Tuesday, January 24, 2012

Fuel to Be Removed From Stricken Cruise Ship

Isola del Giglio English: Giglio Island, is an Italian island and comune situated in the Tyrrhenian Sea, off the coast of Tuscany, and is part of the Province of Grosseto. The island is one of seven that form the Tuscan Archipelago, lying within the Arcipelago Toscano National Park. Giglio means "lily" in Italian, and though the name would appear consistent with the insignia of Medici Florence, it derives from Aegilium, "Goat Island", a Latin transliteration of the Greek word for "little goat" (Aig├Żllion).

The island is separated by a 16 km (9.9 mi) stretch of sea from the nearest point of the mainland, the promontory of Monte Argentario. Mainly mountainous, it consists almost entirely of granite, culminating in the Poggio della Pagana (496 m (1,627 ft)). 90% of its surface is covered by Mediterranean vegetation, alternating with large pine forests and numerous vineyards which allow the production of the local "Ansonaco" wine. The coast is 27 km (17 mi) long, made up of rocks, smooth cliffs and several bays: Arenella, Cannelle, Caldane and Campese, the biggest one with its small village of the same name.

The municipality is composed of the islands of Giglio and Giannutri. Three principal settlements are located on the main island:

* Giglio Porto (G. Harbour) is located on the eastern coastal side and hosts the port. It is divided into the quarters of Chiesa, Moletto and Saraceno.
* Giglio Castello (G. Castle) is located upon a hill between the two other localities and is characterized by the majestic walls of a fortress. It is divided into the quarters of Casamatta, Centro, Cisterna and Rocca.
* Giglio Campese is located on the north-western coastal side and is a modern sea resort.

Main sights
The island houses the remains of a Roman villa of Domitius Ahenobarbus (1st-2nd century), in the area of Giglio Porto (Giglio port). No traces of the once existing Temple of Diana can be seen now. The church of San Pietro Apostolo in Giglio Castello (Giglio castle) has an ivory crucifix attributed to the sculptor Giambologna.

The island is also the site of an Etruscan shipwreck dating back to the early Iron age, c. 600 BC. The cargo of the ship included copper and lead ingots, iron spits, amphorae and a Corinthian helmet. Even a wooden writing tablet with stylus was preserved. The finds are almost completely lost now.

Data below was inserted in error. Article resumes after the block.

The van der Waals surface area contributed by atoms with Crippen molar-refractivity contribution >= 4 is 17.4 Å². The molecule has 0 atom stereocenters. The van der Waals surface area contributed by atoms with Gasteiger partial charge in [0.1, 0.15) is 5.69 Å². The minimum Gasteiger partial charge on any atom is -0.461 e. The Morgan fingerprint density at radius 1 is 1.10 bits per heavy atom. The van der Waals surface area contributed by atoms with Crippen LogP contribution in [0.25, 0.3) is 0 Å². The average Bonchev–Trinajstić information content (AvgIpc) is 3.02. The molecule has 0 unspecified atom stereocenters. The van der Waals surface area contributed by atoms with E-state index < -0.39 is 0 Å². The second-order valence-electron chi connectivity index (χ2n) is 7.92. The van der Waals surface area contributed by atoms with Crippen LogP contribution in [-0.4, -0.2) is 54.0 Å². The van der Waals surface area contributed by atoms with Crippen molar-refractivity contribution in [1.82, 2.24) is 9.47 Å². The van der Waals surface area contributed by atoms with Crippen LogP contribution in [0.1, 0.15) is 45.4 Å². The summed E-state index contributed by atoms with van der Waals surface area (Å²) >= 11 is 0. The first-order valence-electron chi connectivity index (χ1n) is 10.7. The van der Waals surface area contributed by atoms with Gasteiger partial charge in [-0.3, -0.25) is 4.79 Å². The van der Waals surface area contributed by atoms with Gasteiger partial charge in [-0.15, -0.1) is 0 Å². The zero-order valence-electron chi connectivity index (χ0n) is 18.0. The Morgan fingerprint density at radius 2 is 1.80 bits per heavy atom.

Fuel to Be Removed From Stricken Cruise Ship

GIGLIO, Italy — Rescue divers discovered the bodies of two women in the submerged Internet cafe lounge of the Costa Concordia shipwreck on Monday, raising the official death toll to 15, as salvage crews were authorized to start extracting the vessel’s half million gallons of fuel.

Civil protection officials said that the search for victims of the Jan. 13 shipwreck off this Tuscan island would continue “as long as it is possible to inspect whatever can be inspected.” Adm. Ilarione dell’Anna of the coast guard said the removal of the fuel, regarded as a serious environmental threat, could begin as early as Tuesday and would pose no conflict with the search effort.

Officials have given conflicting tallies for the number of missing, partly because of uncertainty over whether there may have been unregistered people among the more than 4,200 passengers and crew aboard. But with the latest discovery of bodies, they said about 24 remain unaccounted for.

The cruise line operator, Costa Cruises, a unit of the Carnival Corporation, the world’s largest luxury cruise company, has blamed Capt. Francesco Schettino for causing the shipwreck by deviating from his assigned route and getting too close to the island. Capt. Schettino has said he hit an uncharted rock. Prosecutors are expected to bring formal charges Captain Schettino, who remains under house arrest at his home near Naples.

Legal maneuverings between Captain Schettino’s lawyers and Costa Cruises, which has sought to depict him as the only wrongdoer, took a new turn on Monday. Bruno Leporatti, Captain Schettino’s lawyer, said in a statement that other Costa Cruises officials, including its marine operations director, may share responsibility for the wreck of the 950-foot ship, which cost $563 million when it went into service in 2006.

Mr. Leporatti also said some emergency pumps and the water-tight doors of the Costa Concordia did not work, which may have caused the ship to list heavily to starboard. The vessel was designed to sink symmetrically.

Italian news reports on the shipwreck also added some mysterious elements to the convoluted aftermath. Newspapers said a mysterious woman, possibly a Costa Cruises lawyer or an employee, took Captain Schettino’s laptop computer the morning after the shipwreck from a Giglio hotel where he had spent a short time after coming ashore in a life boat. It was not clear how he would have managed to bring the laptop with him, given earlier accounts of the chaotic escape. Costa Cruises denied the reports.

According to leaked transcripts of the interrogation of Captain Schettino, he said that company officials had requested before the ship’s departure form the port of Civitavecchia that he take the ship close to the Giglio Island shoreline for publicity, a move he described as a “recurring practice.”

Costa Cruises has said its rules allow a captain to make “touristic navigation five miles off the coast.”

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